You are here

Japan's booming July machinery orders point to accelerating capex, growth

BP_JapanMachinery_130918_37.jpg
Japan's core machinery orders robustly exceeded expectations in July, rebounding from the previous month's decline and firming up the view that capital expenditure will continue to expand and boost overall economic growth.

[TOKYO] Japan's core machinery orders robustly exceeded expectations in July, rebounding from the previous month's decline and firming up the view that capital expenditure will continue to expand and boost overall economic growth.

The 11.0 per cent rise in core machinery orders, a highly volatile data series regarded as a leading indicator of capital spending, soared over the median estimate for a 5.7 per cent increase seen in a Reuters poll and was the fastest increase since January 2016.

"Japanese companies' need to invest in new equipment is so strong that they are willing to do so even though trade protectionism clouds the outlook," said Hiroshi Miyazaki, senior economist at Mitsubishi UFJ Morgan Stanley Securities. "This is clearly driven by labour shortages. There is room for capex to rise further and add to economic growth."

Manufacturers' orders rose 11.8 per cent in July, rebounding from a 15.9 per cent decline in the previous month due to increased orders from makers of chemicals, heavy machinery and processed food. Service-sector orders rose 10.9 per cent in July, versus a 7.0 per cent decline in the previous month, thanks to bigger orders from wholesalers, retailers, shipping companies, and telecommunications businesses.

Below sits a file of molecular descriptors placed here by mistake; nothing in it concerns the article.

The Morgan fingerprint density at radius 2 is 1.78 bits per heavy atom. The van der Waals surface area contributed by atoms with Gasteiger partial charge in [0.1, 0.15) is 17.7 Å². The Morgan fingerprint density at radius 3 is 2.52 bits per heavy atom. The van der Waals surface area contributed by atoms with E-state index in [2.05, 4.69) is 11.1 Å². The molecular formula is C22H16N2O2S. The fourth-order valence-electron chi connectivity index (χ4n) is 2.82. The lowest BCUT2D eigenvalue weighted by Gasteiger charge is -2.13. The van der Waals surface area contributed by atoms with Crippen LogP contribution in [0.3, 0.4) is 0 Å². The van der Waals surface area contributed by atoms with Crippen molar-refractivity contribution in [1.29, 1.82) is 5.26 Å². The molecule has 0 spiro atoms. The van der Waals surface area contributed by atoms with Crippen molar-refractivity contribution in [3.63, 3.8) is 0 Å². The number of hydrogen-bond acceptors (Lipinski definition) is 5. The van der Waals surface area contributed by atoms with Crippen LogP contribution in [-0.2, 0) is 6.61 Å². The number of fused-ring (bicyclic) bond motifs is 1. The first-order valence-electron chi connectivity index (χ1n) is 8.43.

sentifi.com

Market voices on:

Machinery orders from overseas rose 6.0 per cent month-on-month in July, recovering from a 12.0 per cent decline in the previous month, a sign that export demand is holding up in the face of growing trade friction.

An increase in capital spending in the second quarter drove Japan's economy to its fastest growth since 2016, and Thursday's machinery orders data suggest this spending will increase as companies invest in equipment to cope with a shrinking workforce.

Japan's workforce is shrinking due to its rapidly ageing population, and companies across a broad range of industries are investing more in automation and IT systems to operate with fewer staff. Separate data this month showed a modest increase in household spending amid rising real wages, offering hope that consumer spending will also support growth.

Increased spending by both households and corporations would boost Japan's gross domestic product, but there are risks to the outlook, notably the US-China tariff feud spilling over into global trade on which Japan's export-dependent economy relies.

Business is also concerned that US President Donald Trump will turn his attention to Japan, asking for specific measures from Japan to lower its trade surplus with United States - backed up by the threat of high tariffs.

REUTERS

Powered by GET.comGetCom